SEOUL — Months-long lockdowns. Entire city populations herded through the streets for mandatory testing. The people of China could be forgiven for thinking they had seen it all during the coronavirus pandemic.
But now they face a new indignity: the addition of anal swabs — yes, you read that right — to the testing regimen for those in quarantine.
Chinese state media outlets introduced the new protocol in recent days, prompting widespread discussion and some outrage. Some Chinese doctors say the science is there. Recovering patients, they say, have continued to test positive through samples from the lower digestive tract days after nasal and throat swabs came back negative.
Yet for many, it seemed a step too far in government intrusions after a year and counting of a dignity-eroding pandemic.
“Everyone involved will be so embarrassed,” one user in Guangdong province said Wednesday on Weibo, a Chinese social media platform. In a Weibo poll, 80 percent of respondents said they “could not accept” the invasive method.
Even Chinese doctors who support the new tests said the method’s inconvenience meant it made sense for use only in select groups, such as at quarantine centers.
“If we add anal swab testing, it can raise our rate of identifying infected patients,” Li Tongzeng, an infectious-disease specialist at Beijing You’an Hospital, said on state-run broadcaster CCTV on Sunday. “But of course, considering that collecting anal swabs is not as convenient as throat swabs, at the moment only key groups such as those in quarantine receive both.”
The new protocol comes just over a year after the virus began spreading rapidly in the country. Chinese officials are worried about the approach of Lunar New Year next month, often called the world’s largest annual migration. Some 3 billion trips are made over the holiday during a non-pandemic year, which means even a single silent coronavirus case could rapidly leapfrog across the nation.
China is seeking to vaccinate 50 million people before the holiday, but that’s less than 4 percent of its population, far too low a rate to prevent mass transmission.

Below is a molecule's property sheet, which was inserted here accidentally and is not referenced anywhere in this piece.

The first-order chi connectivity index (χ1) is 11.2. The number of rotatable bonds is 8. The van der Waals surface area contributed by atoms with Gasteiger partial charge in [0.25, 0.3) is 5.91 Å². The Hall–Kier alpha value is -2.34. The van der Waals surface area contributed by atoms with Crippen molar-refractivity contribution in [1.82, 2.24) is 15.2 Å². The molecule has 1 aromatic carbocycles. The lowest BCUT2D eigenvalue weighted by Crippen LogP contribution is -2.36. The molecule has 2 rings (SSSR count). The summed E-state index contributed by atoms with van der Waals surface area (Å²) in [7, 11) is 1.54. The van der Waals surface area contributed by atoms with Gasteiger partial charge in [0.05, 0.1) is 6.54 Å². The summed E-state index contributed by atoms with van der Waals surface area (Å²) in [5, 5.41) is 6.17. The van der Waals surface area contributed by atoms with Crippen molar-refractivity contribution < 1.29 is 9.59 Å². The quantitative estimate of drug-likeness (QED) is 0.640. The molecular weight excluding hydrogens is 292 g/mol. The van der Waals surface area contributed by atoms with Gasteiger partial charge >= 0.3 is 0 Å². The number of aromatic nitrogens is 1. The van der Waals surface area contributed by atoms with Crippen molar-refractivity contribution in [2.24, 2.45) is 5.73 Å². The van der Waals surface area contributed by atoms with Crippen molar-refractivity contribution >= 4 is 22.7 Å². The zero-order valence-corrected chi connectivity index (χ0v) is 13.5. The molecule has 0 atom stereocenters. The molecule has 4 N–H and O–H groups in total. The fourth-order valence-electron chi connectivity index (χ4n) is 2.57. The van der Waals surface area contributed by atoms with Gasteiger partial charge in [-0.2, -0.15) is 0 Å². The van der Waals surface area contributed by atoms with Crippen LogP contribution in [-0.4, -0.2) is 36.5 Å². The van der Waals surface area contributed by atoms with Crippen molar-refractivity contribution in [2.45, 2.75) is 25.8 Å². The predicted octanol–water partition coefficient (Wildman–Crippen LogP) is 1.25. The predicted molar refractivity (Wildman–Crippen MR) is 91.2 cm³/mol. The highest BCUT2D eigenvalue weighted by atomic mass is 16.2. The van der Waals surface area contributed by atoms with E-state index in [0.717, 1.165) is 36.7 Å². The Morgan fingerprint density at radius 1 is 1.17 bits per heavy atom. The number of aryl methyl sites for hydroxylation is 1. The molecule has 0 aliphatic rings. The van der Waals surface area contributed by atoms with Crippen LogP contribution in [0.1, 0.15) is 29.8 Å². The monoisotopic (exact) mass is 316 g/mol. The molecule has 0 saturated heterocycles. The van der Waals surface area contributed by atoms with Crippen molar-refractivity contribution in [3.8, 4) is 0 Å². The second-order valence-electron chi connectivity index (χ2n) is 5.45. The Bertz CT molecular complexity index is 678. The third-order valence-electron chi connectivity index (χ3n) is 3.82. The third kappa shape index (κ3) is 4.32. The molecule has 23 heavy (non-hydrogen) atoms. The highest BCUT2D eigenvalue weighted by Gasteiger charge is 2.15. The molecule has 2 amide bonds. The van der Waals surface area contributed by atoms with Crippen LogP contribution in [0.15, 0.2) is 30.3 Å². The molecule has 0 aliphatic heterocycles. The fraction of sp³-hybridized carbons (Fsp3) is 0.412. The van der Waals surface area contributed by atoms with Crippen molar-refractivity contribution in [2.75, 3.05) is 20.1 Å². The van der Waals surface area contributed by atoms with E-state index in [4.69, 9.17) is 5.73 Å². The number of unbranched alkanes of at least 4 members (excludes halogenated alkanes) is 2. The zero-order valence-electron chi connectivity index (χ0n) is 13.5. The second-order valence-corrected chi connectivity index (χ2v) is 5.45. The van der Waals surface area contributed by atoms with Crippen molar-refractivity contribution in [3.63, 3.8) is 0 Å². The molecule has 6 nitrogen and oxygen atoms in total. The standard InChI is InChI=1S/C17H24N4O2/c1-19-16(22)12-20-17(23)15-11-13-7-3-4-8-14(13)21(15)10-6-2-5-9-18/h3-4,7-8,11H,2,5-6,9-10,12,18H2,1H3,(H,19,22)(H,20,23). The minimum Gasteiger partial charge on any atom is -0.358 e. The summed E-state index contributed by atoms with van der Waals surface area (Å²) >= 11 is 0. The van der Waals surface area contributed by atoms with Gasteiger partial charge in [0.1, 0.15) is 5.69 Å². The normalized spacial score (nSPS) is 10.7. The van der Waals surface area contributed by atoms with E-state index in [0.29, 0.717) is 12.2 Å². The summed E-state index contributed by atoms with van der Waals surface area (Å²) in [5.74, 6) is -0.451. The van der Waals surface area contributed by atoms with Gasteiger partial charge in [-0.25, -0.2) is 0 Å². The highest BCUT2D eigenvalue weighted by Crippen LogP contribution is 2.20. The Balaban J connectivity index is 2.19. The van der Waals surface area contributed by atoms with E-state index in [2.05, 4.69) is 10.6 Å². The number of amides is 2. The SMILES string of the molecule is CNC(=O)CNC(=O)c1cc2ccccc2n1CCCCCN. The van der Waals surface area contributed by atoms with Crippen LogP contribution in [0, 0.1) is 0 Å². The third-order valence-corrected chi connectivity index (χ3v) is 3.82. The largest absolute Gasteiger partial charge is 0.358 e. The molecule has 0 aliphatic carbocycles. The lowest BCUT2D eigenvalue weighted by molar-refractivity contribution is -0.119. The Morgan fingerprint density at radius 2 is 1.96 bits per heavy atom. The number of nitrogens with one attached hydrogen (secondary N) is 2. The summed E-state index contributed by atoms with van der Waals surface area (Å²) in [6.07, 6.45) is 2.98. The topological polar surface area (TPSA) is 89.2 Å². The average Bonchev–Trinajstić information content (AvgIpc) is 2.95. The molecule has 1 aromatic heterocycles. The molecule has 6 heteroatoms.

Officials have tightened restrictions in recent weeks, with tens of millions of people returned to lockdown in areas with isolated outbreaks. As before, travelers arriving from overseas go straight into two weeks of hotel quarantine — but now a week of home quarantine has been added, as well as a week of daily reports to health officials.
Since the beginning of the pandemic, China has been willing to take draconian measures to halt the spread of the coronavirus, even at enormous inconvenience to its population. In the early days of lockdowns, health officials sometimes sealed apartment buildings to keep people from leaving. Millions were rounded up for overnight flash-testing drives, with people forming lines in the streets in darkness.
After an outbreak at Shanghai’s international airport in November, officials locked thousands of employees inside for testing, prompting a terrifying stampede.
Now, with infections stubbornly continuing to emerge ahead of the holiday, the government has approved an expanded use of anal swab testing.
China tried the testing procedure in small groups last year, with the results circulated in research journals. A group of Chinese researchers published a study in the Future Microbiology journal in August reporting that for some recovering coronavirus patients, anal swab samples still tested positive after they had tested negative through throat swabs.
“Intriguingly, SARS-CoV-2 detection was positive in the anal swab of two patients and negative in throat swab and sputum samples,” they wrote. “We propose anal swabs as the potentially optimal specimen for SARS-CoV-2 detection for evaluation of hospital discharge of covid-19 patients.”
As for how the test is conducted, the Chinese Center for Disease Control and Prevention published instructions last March. It said that a stool sample should be taken from patients, and if that is not possible, to do an anal swab by inserting a cotton-tipped stick three to five centimeters (one to two inches) into the rectum.
In recent days, the state-run tabloid Global Times noted that the procedure was controversial, with some doctors saying nasal and throat swabs were more effective because coronavirus is a respiratory infection.
“There have been cases concerning the coronavirus testing positive in a patient’s excrement, but no evidence has suggested it had been transmitted through one’s digestive system,” the Global Times cited Yang Zhanqiu, a pathologist at Wuhan University, as saying.
Chinese social media was awash with comments of disbelief and concern about the new test procedure.
“It’s difficult for the nurses,” said one person on Weibo.
“We must really try hard to avoid catching coronavirus!!” said another.